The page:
What is much harder to express is the difficult-to-define unease that we may be feeling, whether we’re aware of it or not. We have all experienced loss of various kinds: some have lost loved ones, jobs, income, and health; all of us have lost the normality of our lives. Well-known author Brene´ Brown said in an interview on the Today Show, “I think, collectively, what I see is a growing weariness. I think we’re tired — physically, emotionally and spiritually exhausted.” She said that when we experience crises like natural disasters, we usually have enough adrenaline to get through it, but COVID-19 is not short-lived, and we have to figure out how to do a new normal while grieving the loss of our old normal.
There are different levels of grief going on, and we may not want to talk about it or even acknowledge it. We may have lost the opportunity to attend celebrations or funerals, go on the planned vacation, or visit family and friends.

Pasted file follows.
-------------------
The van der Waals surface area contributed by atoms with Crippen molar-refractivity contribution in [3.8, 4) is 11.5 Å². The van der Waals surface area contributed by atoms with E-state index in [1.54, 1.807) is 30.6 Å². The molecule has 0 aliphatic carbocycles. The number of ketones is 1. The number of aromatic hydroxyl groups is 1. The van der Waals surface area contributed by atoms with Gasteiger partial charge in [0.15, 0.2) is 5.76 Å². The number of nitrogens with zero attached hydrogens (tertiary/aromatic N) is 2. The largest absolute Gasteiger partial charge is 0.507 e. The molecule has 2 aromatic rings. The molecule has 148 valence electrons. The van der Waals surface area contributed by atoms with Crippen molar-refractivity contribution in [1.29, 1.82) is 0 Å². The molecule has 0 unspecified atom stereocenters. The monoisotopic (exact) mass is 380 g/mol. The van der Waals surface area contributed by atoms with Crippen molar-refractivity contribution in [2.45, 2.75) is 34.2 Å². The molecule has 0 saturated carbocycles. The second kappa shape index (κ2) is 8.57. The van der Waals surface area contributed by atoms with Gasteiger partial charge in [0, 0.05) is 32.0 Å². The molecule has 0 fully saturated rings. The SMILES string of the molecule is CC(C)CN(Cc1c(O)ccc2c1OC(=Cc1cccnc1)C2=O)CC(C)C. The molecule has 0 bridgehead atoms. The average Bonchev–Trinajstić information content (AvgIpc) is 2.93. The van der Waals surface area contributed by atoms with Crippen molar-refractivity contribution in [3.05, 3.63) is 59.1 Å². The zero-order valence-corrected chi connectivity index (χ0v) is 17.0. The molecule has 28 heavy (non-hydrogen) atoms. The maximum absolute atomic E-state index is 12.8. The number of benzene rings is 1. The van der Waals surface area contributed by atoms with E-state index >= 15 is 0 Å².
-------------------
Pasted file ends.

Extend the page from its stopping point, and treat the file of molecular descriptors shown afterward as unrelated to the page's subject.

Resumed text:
Lori Gottlieb, therapist and author of “Maybe You Should Talk to Someone,” says that we have also lost the predictability that we take for granted in daily life: that there will be eggs and toilet paper on supermarket shelves, that we can safely touch a door knob with our bare hands, that we can get a haircut and our teeth cleaned or spend a Saturday afternoon at the movies.” I was at the grocery store today and some empty spaces on the shelves caught my attention, and I stopped short, feeling a little alarm: “Now what’s not available?”
We also may be experiencing anticipatory grief, running an unending hamster wheel of possibilities in our mind: What if I can’t graduate, what if we can’t see our ailing parents, what if I lose my job, what if, what if, what if. Ms. Gottlieb’s advice is to acknowledge the grief, our own and others, including our collective grief; stay in the present; and let those around you grieve in their own way.